Drug-induced liver injury (DILI) remains an important, yet challenging diagnosis for physicians. Each year, additional drugs are implicated in DILI and this year was no different, with more than 1400 articles published on the subject. This review examines some of the most significant highlights and controversies in DILI-related research over the past year and their implications for clinical practice. Several new drugs were approved by the US Food and Drug Administration including a number of drugs implicated in causing DILI, particularly among the chemotherapeutic classes. The COVID-19 pandemic was also a major focus of attention in 2020 and we discuss some of the notable aspects of COVID-19-related liver injury and its implications for diagnosing DILI. Updates in diagnostic and causality assessments related to DILI such as the Roussel Uclaf Causality Assessment Method are included, mindful that there is still no single biomarker or diagnostic tool to unequivocally diagnose DILI. Glutamate dehydrogenase received renewed attention as being more specific than alanine aminotransferase. There were a few new reports of previously unrecognized hepatotoxins, including immune modulators and novel gene therapy drugs that we highlight. Updates and new developments of previously described hepatotoxins, such as immune checkpoint inhibitors and anti-tuberculosis drugs are reviewed. Finally, novel technologies such as organoid culture systems to better predict DILI preclinically may be coming of age and determinants of hepatocyte loss, such as calculating PALT are poised to improve our current means of estimating DILI severity and the risk of acute liver failure.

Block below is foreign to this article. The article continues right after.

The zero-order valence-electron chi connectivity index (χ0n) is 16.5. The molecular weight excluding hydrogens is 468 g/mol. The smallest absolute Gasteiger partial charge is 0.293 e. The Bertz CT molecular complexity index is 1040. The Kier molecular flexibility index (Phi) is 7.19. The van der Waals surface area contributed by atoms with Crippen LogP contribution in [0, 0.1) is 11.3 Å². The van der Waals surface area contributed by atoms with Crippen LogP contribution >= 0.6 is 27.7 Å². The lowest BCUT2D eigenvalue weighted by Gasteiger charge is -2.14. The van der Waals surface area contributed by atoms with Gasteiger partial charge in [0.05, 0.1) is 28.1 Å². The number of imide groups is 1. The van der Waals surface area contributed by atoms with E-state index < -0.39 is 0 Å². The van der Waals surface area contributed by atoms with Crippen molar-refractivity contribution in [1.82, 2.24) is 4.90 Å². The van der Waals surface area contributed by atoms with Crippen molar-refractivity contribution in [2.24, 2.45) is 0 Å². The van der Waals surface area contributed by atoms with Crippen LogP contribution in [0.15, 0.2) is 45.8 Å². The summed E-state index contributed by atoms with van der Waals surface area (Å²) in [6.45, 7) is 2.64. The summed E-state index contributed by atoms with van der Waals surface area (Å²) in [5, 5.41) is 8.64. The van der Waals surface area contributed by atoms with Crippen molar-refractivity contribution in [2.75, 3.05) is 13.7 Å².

Subject(s)
COVID-19/drug therapy , Chemical and Drug Induced Liver Injury , Causality , Humans , Risk Factors , SARS-CoV-2 , United States
16.
Clin Res Hepatol Gastroenterol ; 46(2): 101793, 2022 02.
Article in English | MEDLINE | ID: covidwho-1363934

ABSTRACT